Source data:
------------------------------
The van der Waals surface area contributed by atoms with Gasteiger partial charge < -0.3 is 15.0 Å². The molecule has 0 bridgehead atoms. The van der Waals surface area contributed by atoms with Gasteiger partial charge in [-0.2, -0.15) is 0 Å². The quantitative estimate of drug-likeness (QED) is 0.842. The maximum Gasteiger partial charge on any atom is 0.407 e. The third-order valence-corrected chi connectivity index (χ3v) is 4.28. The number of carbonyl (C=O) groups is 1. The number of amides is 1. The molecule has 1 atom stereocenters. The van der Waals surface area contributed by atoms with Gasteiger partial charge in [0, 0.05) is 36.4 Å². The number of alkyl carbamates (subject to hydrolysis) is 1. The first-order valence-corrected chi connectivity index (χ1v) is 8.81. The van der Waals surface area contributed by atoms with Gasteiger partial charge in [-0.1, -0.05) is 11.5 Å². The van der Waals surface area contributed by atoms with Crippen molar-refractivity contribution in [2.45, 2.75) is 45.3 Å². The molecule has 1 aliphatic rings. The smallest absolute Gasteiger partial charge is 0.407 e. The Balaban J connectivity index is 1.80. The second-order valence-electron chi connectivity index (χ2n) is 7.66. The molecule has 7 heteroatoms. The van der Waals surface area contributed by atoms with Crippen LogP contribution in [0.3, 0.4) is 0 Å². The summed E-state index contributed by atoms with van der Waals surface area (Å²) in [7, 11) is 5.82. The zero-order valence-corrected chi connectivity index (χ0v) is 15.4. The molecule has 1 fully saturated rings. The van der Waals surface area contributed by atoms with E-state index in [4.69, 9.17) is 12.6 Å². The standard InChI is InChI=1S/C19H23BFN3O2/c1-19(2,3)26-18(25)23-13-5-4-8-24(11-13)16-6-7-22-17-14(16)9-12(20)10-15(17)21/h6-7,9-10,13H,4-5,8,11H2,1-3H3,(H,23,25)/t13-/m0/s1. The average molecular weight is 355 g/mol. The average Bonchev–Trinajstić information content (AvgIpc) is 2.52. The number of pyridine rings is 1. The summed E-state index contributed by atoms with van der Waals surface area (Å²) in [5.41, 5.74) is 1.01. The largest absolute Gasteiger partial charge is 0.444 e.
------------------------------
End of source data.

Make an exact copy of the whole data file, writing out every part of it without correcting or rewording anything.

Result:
The van der Waals surface area contributed by atoms with Gasteiger partial charge < -0.3 is 15.0 Å². The molecule has 0 bridgehead atoms. The van der Waals surface area contributed by atoms with Gasteiger partial charge in [-0.2, -0.15) is 0 Å². The quantitative estimate of drug-likeness (QED) is 0.842. The maximum Gasteiger partial charge on any atom is 0.407 e. The third-order valence-corrected chi connectivity index (χ3v) is 4.28. The number of carbonyl (C=O) groups is 1. The number of amides is 1. The molecule has 1 atom stereocenters. The van der Waals surface area contributed by atoms with Gasteiger partial charge in [0, 0.05) is 36.4 Å². The number of alkyl carbamates (subject to hydrolysis) is 1. The first-order valence-corrected chi connectivity index (χ1v) is 8.81. The van der Waals surface area contributed by atoms with Gasteiger partial charge in [-0.1, -0.05) is 11.5 Å². The van der Waals surface area contributed by atoms with Crippen molar-refractivity contribution in [2.45, 2.75) is 45.3 Å². The molecule has 1 aliphatic rings. The smallest absolute Gasteiger partial charge is 0.407 e. The Balaban J connectivity index is 1.80. The second-order valence-electron chi connectivity index (χ2n) is 7.66. The molecule has 7 heteroatoms. The van der Waals surface area contributed by atoms with Crippen LogP contribution in [0.3, 0.4) is 0 Å². The summed E-state index contributed by atoms with van der Waals surface area (Å²) in [7, 11) is 5.82. The zero-order valence-corrected chi connectivity index (χ0v) is 15.4. The molecule has 1 fully saturated rings. The van der Waals surface area contributed by atoms with E-state index in [4.69, 9.17) is 12.6 Å². The standard InChI is InChI=1S/C19H23BFN3O2/c1-19(2,3)26-18(25)23-13-5-4-8-24(11-13)16-6-7-22-17-14(16)9-12(20)10-15(17)21/h6-7,9-10,13H,4-5,8,11H2,1-3H3,(H,23,25)/t13-/m0/s1. The average molecular weight is 355 g/mol. The average Bonchev–Trinajstić information content (AvgIpc) is 2.52. The number of pyridine rings is 1. The summed E-state index contributed by atoms with van der Waals surface area (Å²) in [5.41, 5.74) is 1.01. The largest absolute Gasteiger partial charge is 0.444 e.